Submitted to: Acta Horticulture Proceedings
Publication Type: Proceedings
Publication Acceptance Date: 11/7/2003
Publication Date: 6/8/2004
Citation: Mou, B., Ryder, E.J., Tanaka, J., Liu, Y.B., Chaney, W.E. 2004. Breeding for Resistance to Leafminer in Lettuce. Acta Horticulturae. 2004. v. 637. p. 57-62.
Interpretive Summary: Leafminer is a major pest that causes considerable damage to a wide variety of vegetable crops including lettuce. Resistant cultivars remain the most economic means of insect control. We screened 84 lettuce varieties for insect resistance by releasing leafminer flies in an insect cage to feed on the lettuce plants. The lettuce varieties showed great differences in the number of leafminer stings per unit leaf area, and those varieties with fewer stings are considered resistant to leafminers. Resistance was found in lettuce species Lactuca sativa, L. saligna, L. serriola, and L. virosa and the results were confirmed in a field experiment. We are using hybridization, selection, and other breeding techniques to transfer the leafminer resistance into iceberg, leaf, romaine, and butterhead lettuces.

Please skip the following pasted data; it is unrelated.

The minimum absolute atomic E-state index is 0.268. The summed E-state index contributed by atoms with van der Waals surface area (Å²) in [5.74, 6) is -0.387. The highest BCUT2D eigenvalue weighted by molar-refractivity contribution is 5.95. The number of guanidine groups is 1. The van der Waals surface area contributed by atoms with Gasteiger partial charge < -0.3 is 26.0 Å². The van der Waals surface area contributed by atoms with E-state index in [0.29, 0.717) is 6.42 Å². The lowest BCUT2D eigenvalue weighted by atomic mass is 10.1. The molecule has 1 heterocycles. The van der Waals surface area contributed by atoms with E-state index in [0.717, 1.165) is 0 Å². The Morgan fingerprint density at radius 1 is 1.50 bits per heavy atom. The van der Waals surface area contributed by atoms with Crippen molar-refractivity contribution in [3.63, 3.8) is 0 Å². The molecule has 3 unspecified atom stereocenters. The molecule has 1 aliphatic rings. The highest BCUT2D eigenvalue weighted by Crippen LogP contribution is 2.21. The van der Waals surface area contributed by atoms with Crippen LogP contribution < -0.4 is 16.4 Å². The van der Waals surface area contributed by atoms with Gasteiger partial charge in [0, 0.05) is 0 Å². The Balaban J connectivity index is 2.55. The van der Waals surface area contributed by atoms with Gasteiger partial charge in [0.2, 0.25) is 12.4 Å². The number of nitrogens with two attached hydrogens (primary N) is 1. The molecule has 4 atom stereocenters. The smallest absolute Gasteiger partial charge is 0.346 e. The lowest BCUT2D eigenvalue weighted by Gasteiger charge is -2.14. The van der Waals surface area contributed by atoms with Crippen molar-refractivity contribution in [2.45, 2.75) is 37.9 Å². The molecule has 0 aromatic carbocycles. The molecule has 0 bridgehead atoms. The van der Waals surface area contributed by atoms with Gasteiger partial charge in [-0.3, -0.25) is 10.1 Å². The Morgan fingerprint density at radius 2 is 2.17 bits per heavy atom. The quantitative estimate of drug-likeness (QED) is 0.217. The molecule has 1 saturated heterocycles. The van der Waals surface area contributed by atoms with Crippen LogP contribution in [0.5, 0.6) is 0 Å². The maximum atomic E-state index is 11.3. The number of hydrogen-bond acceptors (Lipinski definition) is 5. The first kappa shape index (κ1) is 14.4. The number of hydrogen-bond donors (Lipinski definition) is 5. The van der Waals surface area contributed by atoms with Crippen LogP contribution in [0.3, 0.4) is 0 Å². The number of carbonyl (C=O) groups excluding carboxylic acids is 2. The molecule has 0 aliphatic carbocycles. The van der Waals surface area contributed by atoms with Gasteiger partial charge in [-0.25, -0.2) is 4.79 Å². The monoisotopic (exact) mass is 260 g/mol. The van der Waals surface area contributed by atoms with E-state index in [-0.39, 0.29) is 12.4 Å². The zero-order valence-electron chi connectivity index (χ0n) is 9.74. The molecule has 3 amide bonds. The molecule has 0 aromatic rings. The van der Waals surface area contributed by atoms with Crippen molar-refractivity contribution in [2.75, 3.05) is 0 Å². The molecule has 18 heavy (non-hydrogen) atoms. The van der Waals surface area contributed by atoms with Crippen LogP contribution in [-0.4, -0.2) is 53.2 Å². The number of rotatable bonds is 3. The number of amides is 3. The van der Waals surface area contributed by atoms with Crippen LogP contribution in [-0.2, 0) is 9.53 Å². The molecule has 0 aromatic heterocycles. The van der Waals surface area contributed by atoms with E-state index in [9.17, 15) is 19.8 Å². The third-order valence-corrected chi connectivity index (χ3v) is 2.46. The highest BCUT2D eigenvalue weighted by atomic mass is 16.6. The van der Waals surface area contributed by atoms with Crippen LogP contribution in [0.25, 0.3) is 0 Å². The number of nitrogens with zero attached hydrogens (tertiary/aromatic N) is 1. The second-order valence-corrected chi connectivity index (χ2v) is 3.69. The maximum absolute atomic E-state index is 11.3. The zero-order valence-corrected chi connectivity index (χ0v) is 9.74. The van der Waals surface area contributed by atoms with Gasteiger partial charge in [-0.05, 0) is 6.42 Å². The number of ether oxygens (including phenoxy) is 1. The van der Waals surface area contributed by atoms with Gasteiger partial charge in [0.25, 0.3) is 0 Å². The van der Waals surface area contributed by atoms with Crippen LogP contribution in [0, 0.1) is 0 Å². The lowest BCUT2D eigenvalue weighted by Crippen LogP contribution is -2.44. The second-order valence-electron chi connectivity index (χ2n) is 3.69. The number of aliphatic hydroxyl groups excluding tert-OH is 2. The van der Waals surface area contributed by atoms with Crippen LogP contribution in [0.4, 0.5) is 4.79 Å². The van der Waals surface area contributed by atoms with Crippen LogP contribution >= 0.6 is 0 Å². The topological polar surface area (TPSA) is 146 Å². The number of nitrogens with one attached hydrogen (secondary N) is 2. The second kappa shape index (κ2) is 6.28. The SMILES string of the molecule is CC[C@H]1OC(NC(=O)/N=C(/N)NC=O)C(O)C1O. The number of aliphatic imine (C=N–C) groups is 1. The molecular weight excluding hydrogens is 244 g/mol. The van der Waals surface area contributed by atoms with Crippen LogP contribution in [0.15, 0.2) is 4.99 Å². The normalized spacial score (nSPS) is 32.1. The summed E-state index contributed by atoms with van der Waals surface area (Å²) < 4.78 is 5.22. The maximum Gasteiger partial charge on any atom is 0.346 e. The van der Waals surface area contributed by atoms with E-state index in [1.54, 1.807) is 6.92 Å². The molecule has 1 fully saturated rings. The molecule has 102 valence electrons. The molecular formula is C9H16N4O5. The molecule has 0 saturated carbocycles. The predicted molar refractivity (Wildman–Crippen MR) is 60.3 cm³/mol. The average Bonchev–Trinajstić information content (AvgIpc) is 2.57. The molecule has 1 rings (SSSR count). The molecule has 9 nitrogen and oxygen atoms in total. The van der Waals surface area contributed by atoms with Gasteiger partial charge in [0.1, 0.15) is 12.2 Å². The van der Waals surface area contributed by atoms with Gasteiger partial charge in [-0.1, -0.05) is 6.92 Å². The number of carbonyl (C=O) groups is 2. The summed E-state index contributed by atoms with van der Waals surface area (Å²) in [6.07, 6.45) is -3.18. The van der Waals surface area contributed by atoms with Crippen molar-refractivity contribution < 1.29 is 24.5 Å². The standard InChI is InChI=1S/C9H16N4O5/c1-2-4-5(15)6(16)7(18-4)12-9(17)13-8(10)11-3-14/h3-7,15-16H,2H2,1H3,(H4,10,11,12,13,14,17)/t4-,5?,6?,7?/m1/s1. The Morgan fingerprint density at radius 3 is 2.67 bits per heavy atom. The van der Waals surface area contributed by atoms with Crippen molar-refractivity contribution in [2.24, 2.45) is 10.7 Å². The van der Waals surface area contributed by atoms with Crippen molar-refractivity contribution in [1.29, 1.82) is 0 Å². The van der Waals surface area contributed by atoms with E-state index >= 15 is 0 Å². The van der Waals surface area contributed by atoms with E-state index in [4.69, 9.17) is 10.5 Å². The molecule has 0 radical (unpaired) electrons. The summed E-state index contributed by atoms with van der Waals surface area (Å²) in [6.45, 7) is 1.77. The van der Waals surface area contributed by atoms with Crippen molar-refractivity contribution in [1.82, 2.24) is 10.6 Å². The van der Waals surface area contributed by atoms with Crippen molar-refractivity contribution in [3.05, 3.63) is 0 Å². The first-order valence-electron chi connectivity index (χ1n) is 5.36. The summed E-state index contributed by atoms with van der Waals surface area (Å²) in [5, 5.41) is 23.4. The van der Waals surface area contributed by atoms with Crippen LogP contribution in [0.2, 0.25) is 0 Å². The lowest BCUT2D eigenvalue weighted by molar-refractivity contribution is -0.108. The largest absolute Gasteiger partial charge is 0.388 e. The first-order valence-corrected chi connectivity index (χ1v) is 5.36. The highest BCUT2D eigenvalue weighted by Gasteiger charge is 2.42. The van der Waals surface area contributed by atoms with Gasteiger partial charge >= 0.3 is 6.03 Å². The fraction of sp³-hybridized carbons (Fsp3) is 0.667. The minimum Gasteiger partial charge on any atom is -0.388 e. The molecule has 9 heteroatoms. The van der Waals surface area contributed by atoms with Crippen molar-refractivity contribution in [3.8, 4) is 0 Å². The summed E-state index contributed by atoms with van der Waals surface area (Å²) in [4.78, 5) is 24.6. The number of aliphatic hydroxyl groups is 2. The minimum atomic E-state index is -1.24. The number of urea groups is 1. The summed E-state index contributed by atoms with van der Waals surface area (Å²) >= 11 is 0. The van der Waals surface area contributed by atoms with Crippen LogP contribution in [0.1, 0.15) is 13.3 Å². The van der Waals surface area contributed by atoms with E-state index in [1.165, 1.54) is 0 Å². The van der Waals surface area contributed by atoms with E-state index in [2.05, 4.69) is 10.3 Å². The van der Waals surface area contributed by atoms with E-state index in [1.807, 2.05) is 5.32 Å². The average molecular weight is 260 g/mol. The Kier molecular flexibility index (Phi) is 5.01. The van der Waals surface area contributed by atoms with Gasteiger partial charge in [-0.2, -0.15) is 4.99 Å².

Technical Abstract: Leafminer (Liriomyza langei Frick) is a major pest that causes considerable damage to a wide variety of vegetable crops including lettuce, and resistant cultivars remain the most economic means of insect control. Eighty-four lettuce cultivars and introduction lines were grown in an insect cage with eight replications for resistance screening. Leafminer flies were released in the cage to feed on the plants. Significant genetic variation for leafminer stings per unit leaf area was observed among genotypes tested. Resistant lines with fewer leafminer stings were found in Lactuca sativa, L. saligna, L. serriola, and L. virosa, and the resistance was confirmed in a field experiment. Crosses were made to combine leafminer resistance and superior horticultural traits in crisphead, green leaf, red leaf, romaine, and butterhead lettuces. Leafminer resistant plants were selected in F2 progenies of such crosses, and were backcrossed to restore horticultural type.